As soon as the basil has wilted, immediately transfer it to the ice water. This eliminates the residual heat that would otherwise continue cooking the basil.

Pat the blanched basil dry. Strip the leaves off the stems and transfer to freezer bags and freeze. Tip: spread the leaves thinly in the bags and store flat. This will enable you to break off just what you need when you want to use some - but not all - of a bag of frozen herbs.

Freezing Basil Oil or Pesto

The blanching method above is the first step to ensuring your basil oil or pesto comes out of the freezer with the same vibrant color and taste that freshly made pesto or herbal oil has.

After you've blanched, chilled, and patted your basil dry, strip the leaves from the stems. Put them in a blender or food processor and puree, adding enough extra-virgin olive oil to make a smooth, somewhat liquid paste. Or simply use the blanched leaves to make your favorite pesto recipe before freezing.

If you just dump your oil or pesto into a big freezer container and freeze it, you'll have to take out the whole brick of pesto or oil and use it within a week. Better is to freeze it in small containers, or even better use one of the following two methods.

Freezing Pesto or Herbal Oil in Freezer Bags

Pour or spoon your oil or pesto into freezer bags. Put in just enough to cover the surface of the bag when it is horizontal. Freeze flat (horizontal). What you'll end up with is a pesto "pancake" from which you can break off just what you need.

Freezing Pesto or Herbal Oil in Freezer Containers

Alternatively, fill ice cube trays with your basil oil or pesto. Freeze, then pop out the cubes and transfer them to freezer containers (or freezer bags). Each cube will be approximately 1 tablespoon of basil oil or pesto.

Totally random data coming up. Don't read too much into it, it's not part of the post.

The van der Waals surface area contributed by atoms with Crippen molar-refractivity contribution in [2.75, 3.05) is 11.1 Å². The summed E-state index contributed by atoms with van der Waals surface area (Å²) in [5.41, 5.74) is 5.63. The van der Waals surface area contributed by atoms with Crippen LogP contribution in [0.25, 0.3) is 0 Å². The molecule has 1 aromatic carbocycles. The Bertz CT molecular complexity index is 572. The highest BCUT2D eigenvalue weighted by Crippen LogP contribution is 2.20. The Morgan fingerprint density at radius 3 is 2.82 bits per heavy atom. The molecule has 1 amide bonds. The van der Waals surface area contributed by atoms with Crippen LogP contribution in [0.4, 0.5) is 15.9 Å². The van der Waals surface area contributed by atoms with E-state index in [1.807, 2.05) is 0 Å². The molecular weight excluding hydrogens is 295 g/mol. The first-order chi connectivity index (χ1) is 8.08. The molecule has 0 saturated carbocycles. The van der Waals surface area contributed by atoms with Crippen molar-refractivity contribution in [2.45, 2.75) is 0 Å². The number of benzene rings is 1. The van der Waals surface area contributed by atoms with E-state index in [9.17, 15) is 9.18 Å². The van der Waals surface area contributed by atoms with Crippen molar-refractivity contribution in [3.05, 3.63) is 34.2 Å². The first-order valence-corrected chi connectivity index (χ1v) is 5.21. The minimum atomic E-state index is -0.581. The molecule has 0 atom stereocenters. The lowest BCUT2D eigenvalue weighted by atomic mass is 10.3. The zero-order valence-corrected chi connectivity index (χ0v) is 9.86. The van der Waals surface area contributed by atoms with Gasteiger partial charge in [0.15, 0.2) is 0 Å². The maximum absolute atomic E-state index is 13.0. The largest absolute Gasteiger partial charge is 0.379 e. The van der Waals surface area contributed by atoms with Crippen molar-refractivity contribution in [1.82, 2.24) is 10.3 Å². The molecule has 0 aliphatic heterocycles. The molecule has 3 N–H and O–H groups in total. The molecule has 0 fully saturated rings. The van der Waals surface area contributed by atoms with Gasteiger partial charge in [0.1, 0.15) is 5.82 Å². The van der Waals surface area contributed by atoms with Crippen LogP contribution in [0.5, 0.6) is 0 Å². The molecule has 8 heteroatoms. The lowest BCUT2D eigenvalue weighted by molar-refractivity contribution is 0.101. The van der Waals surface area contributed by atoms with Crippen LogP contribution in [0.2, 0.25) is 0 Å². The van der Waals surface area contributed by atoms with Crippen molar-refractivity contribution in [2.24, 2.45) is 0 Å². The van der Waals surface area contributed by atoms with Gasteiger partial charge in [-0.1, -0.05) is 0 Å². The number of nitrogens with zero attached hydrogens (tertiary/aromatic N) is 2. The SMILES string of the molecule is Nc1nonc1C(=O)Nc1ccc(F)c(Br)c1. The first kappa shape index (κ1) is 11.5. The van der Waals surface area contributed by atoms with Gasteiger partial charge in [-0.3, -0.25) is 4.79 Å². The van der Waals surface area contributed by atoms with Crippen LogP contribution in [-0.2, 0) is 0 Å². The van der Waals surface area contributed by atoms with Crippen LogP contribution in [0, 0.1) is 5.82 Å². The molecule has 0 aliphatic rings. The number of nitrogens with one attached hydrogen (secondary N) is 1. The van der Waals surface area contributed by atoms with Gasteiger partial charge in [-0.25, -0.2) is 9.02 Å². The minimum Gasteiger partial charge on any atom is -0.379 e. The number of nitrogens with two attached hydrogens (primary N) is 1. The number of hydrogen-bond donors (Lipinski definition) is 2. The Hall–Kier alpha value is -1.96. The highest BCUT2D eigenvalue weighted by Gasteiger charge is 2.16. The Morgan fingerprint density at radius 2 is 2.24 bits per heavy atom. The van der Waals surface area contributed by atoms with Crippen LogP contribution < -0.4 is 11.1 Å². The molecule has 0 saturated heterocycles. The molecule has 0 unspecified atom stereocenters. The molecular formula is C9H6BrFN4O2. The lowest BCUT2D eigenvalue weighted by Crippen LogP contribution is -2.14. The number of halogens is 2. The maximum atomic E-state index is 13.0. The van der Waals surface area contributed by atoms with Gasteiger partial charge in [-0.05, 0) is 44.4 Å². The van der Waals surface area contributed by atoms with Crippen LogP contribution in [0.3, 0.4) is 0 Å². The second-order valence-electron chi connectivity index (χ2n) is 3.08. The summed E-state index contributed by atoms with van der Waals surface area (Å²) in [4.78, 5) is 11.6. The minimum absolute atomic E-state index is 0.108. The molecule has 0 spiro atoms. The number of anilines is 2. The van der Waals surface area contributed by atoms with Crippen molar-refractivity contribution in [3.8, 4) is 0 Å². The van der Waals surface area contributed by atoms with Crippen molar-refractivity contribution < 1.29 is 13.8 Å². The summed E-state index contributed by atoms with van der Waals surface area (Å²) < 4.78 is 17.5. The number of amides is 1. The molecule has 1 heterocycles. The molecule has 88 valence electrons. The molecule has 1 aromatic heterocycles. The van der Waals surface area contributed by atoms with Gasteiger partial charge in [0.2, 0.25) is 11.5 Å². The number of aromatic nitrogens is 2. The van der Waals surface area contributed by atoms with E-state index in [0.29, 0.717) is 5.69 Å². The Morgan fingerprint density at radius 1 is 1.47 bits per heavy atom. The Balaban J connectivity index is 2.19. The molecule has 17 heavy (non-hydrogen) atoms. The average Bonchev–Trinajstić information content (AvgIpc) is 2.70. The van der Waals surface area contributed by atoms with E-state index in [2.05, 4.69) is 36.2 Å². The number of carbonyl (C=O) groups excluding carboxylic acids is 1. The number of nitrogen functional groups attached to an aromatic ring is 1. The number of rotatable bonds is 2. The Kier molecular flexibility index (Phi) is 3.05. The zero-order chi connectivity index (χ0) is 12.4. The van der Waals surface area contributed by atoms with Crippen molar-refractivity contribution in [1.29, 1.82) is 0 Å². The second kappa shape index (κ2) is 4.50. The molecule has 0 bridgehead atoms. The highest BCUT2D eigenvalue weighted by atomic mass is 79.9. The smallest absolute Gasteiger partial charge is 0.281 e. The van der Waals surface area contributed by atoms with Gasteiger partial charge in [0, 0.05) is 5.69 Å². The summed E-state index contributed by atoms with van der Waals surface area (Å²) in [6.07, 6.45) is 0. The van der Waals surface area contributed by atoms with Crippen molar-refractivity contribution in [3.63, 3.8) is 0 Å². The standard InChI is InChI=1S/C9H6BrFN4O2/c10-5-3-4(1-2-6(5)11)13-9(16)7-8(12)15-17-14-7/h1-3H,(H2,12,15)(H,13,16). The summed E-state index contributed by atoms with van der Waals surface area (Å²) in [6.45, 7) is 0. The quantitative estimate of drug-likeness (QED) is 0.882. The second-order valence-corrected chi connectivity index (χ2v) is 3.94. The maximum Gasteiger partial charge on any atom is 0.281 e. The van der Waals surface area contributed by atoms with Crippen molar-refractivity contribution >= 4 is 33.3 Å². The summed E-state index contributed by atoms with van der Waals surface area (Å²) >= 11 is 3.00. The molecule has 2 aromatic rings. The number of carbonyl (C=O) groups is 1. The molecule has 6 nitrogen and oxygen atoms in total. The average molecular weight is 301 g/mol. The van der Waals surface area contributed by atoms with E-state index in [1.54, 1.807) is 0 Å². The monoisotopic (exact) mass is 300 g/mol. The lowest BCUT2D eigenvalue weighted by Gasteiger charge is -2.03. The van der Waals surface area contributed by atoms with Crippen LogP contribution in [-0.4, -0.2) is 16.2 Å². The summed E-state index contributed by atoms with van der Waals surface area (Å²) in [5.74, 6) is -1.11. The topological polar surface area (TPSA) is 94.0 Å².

Basil Vinegar

Basil vinegar is wonderful in salad dressings and marinades. One of my favorite herbal vinegars is made from the purple basil I grow in my garden preserved in white wine vinegar. The vinegar is aromatic and takes on a beautiful magenta color from the purple basil.

To make basil vinegar, follow these basic instructions for making herbal vinegars. If you grow your own basil, you can use the flowers that you pinch off to make this vinegar.

Basil Salt

Basil salt is delicious in pasta sauce recipes and on grain salads. Just leave out any other salt called for in your recipe and use the basil salt instead.

To make basil salt, substitute fresh basil leaves for the rosemary in this recipe for herb salt.

Basil Butter

To make basil butter (fabulous on pasta!), use 2 tablespoons of finely chopped fresh basil leaves in this basic herb butter recipe.


Subject: RE: BS: Vegan mudcatters
From: GUEST,cs
Date: 12 Jan 15 - 10:01 AM

Pesto can also be frozen in IceCube trays. As can garlic and herb buttes. And premade roux of flour and oil or butter for thickening soups and sauces.


Subject: RE: BS: Vegan mudcatters
From: GUEST,CS
Date: 12 Jan 15 - 12:17 PM

We had vegan 'haggis' for our dinner today served with neeps & tatties (mashed swede and potatoes), steamed broccoli and roasted parsnips and carrots. He noticed that I'd given myself the lions share of the broccoli Hehe! I could eat a whole head of that stuff, on it's own. In fact I have done so for lunch before now. We're just like a pair of children counting how many baked beans they each have in case one gets more than the other one. :D

Broccoli is one of my top five veg. Along with spring greens, brussels sprouts and chard or spinach. All steamed (apart from chard which sets my teeth on edge if it isn't boiled) for preference. The only vegetable I find actively unpleasant is okra, jsut because of the goopy factor.

What are the other poster's fave vegetables here? And how do you like to prepare them?


Subject: RE: BS: Vegan mudcatters
From: GUEST,HiLo
Date: 12 Jan 15 - 12:24 PM

Mine is baby bok choi sautéed in butter and a cornflour slurry, then drizzled with sesame oil. goes great with veggie spring rolls and basmati rice.


Subject: RE: BS: Vegan mudcatters
From: GUEST,CS
Date: 13 Jan 15 - 03:22 AM

One thing I like to do with both spring greens or savoy, and brussels sprouts is quickly saute them in a little olive oil and butter and crushed garlic. Sprouts should be halved to expose the tight layers of leaves they are comprised of - the butter seeps into the sprouts and makes them very tasty.


Subject: RE: BS: Vegan mudcatters
From: GUEST,gillymor
Date: 13 Jan 15 - 08:56 AM

5 favorite vegetables: 1. Asparagus, steamed or roasted and especially in omelets with mild white cheese 2. Brussels Sprouts, steamed or roasted 3. Parsnips, roasted or boiled 4. Silver Queen Corn, Boiled or roasted on a grill. 5. Beets, roasted or boiled and the greens sauteed in olive oil 6. Sweet Potatoes, any which way Honorable mention: Artichokes, broccoli, hearts of palm, cauliflower, snap peas


Subject: RE: BS: Vegan mudcatters
From: Stilly River Sage
Date: 13 Jan 15 - 01:23 PM